Several diseases have been spreading rapidly around the world. Most of these diseases can be combated through immunisation, while others might not. A Professor at the University of Lagos has stated the lack of immunisation coverage can result in a fatal throat infection.
What is Diphtheria disease?
Diphtheria is a bacterial infection that is spread from person to person via airborne droplets. Because it is most frequent in children under the age of five, most people become immune or protected, either because they have had a minor case of the virus or because they have been immunised. Since childhood immunisation, which includes diphtheria, the number of cases of diphtheria that we have seen in the past has been relatively low.
It was previously known as diphtheria, pertussis, and tetanus. They have now added two more shots to it, bringing the total number of immunisations given to children to five. It is given to children at six, ten, and fourteen weeks of age. In most situations, it protects individuals for life, but when diphtheria recurs, it is often owing to inadequate immunisation coverage, which means that most people are not immunised adequately or that the immunisation delivered is ineffective to allow for seroconversion and increased protection.
Other explanations could be that the vaccines administered were ineffective due to storage techniques or time of storage; all of these factors could have impacted its efficacy.
What other means can this disease be spread?
The sole known method is through air droplets, and they can transmit from person to person. However, several conditions, including overcrowding, high temperatures, and the dry season, could hasten the spread. Through waves, a short distance radius between a carrier and a potential victim could also be a crucial component. If the wave velocity is high, the droplet can travel a greater and longer distance than typical. When the temperature rises, so do bacterial replication. When this happens, the majority of the signs and symptoms you may observe are typical of an upper respiratory tract infection.
If a victim sneezes or coughs into the air, it can be inhaled by a neutral person, who becomes infected as a result. So, being infected is determined by a variety of criteria, including the dosage of exposure, frequency of exposure, level of exposure, and age. Younger people are more likely to contract it than older people.
What are the signs and symptoms of the disease?
Sneezing, coughing, and trouble breathing are the most common symptoms of an upper respiratory tract infection. In some cases, they may experience an increase in temperature, but this is not characteristic of diphtheria. The signs and symptoms after exposure varies by individual, but on average, they appear between five and fourteen days after contact. Some people may experience it considerably sooner than that.
How contagious and serious is the disease?
It is a fatal condition, especially if it produces respiratory distress or inability to breathe well, because the bacterium affects the lining of the respiratory tract and can close up the respiratory tract, making it impossible for the victim to breathe.
Individual response to infection is determined by the victim’s level of immunity to the virus, how well the victim has been exposed, and the victim’s capacity to seek treatment early. As I previously stated, it is a bacterial infection, and as such, medicines could be quite effective if diagnosed early and antibiotics are delivered.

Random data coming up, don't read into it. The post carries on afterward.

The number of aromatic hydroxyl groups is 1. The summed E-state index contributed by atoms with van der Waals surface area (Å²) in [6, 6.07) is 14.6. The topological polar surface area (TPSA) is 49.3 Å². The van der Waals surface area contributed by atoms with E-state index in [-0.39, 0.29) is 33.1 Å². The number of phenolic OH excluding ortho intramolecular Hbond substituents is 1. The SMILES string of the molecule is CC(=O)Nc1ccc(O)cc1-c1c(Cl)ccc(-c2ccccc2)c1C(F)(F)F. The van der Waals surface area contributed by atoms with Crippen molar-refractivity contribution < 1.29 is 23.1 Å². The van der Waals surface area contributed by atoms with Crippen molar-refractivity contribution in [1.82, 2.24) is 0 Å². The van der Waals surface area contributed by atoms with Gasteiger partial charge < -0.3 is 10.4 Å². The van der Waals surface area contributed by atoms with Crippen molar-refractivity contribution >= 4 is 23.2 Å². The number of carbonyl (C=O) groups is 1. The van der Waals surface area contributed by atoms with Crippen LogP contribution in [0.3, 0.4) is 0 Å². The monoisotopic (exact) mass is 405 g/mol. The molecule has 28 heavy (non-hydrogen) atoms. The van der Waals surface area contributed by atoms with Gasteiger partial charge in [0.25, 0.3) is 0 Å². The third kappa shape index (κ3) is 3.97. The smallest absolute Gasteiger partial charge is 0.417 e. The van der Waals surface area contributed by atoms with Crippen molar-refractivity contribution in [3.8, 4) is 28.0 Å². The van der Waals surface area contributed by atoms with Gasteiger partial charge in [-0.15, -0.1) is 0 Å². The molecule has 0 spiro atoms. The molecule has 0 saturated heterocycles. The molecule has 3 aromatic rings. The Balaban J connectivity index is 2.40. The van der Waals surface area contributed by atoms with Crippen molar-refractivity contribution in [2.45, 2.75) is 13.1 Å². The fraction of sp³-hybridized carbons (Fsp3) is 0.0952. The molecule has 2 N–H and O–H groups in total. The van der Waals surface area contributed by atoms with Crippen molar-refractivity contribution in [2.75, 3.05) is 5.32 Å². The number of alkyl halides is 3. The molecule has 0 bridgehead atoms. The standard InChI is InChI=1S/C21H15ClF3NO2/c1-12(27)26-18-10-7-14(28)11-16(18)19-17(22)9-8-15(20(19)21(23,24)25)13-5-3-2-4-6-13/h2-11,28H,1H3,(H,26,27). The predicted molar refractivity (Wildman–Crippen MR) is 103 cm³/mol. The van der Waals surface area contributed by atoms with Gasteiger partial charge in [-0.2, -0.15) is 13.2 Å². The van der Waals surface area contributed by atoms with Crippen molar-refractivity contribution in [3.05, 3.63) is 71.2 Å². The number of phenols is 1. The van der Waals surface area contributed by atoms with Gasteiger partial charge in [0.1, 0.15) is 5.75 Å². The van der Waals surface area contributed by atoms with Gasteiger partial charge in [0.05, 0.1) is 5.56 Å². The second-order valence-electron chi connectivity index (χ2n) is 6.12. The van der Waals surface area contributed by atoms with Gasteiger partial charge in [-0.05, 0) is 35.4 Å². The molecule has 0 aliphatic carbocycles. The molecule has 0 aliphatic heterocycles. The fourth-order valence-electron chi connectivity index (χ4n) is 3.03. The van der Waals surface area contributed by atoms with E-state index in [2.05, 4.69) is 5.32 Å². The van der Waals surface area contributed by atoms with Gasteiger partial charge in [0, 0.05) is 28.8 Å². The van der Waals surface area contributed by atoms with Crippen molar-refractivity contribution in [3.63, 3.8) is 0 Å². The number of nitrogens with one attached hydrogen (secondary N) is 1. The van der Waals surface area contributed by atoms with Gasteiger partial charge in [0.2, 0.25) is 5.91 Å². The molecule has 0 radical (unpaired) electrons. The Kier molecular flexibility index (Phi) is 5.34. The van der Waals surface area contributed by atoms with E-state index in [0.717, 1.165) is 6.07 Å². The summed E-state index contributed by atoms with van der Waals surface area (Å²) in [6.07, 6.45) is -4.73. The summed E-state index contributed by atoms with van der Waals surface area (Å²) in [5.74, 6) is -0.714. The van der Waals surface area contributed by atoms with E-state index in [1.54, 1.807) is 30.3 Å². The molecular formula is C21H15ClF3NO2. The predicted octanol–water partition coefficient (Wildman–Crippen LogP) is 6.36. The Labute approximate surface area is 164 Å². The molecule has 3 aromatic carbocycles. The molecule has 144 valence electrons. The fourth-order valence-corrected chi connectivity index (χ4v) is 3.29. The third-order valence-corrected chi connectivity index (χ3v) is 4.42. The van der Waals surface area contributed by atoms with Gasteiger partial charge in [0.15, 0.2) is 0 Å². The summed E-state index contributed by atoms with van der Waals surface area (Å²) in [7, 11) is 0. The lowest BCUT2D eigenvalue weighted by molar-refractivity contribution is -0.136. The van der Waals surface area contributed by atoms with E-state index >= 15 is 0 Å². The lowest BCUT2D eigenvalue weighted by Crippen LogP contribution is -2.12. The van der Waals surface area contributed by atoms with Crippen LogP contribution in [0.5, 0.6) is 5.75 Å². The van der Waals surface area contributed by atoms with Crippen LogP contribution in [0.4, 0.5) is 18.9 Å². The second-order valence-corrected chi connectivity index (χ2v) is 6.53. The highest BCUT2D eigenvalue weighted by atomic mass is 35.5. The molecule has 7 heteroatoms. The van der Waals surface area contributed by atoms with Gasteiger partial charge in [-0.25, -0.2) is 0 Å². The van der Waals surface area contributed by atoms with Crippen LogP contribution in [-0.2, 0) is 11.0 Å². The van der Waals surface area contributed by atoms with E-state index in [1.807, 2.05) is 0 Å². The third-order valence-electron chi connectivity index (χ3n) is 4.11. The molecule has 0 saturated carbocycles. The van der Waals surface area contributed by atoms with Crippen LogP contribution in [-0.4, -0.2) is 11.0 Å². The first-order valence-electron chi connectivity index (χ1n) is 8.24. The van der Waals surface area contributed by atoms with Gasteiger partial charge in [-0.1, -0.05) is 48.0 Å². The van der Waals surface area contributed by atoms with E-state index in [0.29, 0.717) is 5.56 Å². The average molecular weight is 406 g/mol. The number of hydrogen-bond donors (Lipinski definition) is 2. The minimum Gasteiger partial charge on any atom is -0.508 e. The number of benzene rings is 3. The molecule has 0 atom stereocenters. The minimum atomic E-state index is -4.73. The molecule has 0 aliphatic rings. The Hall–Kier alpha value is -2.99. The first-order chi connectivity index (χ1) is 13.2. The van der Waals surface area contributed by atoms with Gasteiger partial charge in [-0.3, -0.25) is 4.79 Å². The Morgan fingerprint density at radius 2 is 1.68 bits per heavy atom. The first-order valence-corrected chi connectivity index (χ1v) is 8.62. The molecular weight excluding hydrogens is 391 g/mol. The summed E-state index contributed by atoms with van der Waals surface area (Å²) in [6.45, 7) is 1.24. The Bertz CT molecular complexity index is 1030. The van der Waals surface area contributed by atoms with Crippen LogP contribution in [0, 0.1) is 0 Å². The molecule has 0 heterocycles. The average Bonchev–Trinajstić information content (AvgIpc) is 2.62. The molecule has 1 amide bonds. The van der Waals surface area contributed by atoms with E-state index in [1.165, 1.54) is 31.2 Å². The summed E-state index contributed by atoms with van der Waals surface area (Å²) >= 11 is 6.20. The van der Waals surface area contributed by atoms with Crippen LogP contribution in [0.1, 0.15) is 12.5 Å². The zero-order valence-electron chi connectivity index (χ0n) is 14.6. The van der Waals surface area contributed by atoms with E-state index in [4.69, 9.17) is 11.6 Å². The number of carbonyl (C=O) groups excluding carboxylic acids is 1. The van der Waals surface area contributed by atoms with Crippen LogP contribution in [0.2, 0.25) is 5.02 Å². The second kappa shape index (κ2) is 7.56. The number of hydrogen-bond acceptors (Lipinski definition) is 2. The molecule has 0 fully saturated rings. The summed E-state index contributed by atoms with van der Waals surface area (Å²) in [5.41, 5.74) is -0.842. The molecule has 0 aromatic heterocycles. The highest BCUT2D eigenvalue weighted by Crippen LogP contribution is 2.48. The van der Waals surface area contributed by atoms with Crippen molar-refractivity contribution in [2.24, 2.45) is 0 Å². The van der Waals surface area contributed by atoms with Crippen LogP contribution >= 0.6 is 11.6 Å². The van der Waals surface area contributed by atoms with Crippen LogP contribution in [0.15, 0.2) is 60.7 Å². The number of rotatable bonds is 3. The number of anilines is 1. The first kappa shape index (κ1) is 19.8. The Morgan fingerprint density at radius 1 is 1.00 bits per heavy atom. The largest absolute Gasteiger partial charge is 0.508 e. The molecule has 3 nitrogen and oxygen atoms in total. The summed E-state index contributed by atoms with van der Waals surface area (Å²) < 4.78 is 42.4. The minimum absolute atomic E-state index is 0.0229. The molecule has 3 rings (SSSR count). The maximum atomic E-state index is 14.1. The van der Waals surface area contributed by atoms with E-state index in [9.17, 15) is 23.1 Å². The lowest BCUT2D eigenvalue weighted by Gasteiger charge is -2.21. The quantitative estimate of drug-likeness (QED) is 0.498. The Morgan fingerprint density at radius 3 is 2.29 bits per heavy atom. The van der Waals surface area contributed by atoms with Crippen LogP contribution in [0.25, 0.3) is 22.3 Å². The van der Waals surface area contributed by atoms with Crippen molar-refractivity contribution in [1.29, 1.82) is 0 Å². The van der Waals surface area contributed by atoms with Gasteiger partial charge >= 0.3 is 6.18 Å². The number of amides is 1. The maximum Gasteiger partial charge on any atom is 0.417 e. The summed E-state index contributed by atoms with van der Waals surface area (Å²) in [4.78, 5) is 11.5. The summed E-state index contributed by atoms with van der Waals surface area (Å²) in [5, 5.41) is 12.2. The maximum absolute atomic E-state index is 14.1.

How can this disease be managed and treated?
An early diagnosis with a high index of suspicion is advised. Most of the time, the diagnosis is more of a swap of microscopic culture and sensitivity. However, early detection and treatment will go a long way toward easing or minimizing morbidity and mortality as a result of the disease. As a result, victims should see their primary care physician as soon as possible.
When does the use of vaccines become necessary?
The vaccine is administered as part of standard childhood immunisation to protect children from the plague, particularly while an epidemic is present. There may be a need for vaccination around the site of the diagnosed case. However, most of the time, the comeback is due to a shift in the organisms that cause the bacterium; that is if a different strain is there, but when the disease is contracted and the sufferer survives, a good level of immunity is developed against it.
Is it necessary to revaccinate people now that there is a resurgence?
Both yes and no. Yes, because sometimes we need to conduct a quick survey to determine whether or not any of us who thought we were immunized were indeed immunized. Then, in locations where cases have been identified, widespread immunisation around the location of source identification is required.
What should Nigerians and government agencies do to combat the spread?
There is a need for greater surveillance as well as the implementation of early management strategies such as post-assisted breathing and antibiotics. We must also enhance our culture of air hygiene.
Is Nigeria prepared to deal with this outbreak?
There is no disease that cannot be controlled; it all depends on the attitude of those who have the disease, the attitude of those who manage the disease, and the attitude of public health officials and the government in providing resources to manage the condition.
The NCDC has issued notifications regarding these instances, and we also need to watch our neighbouring nations so that we can monitor people who are coming from those locations into our environment if there are cases there.
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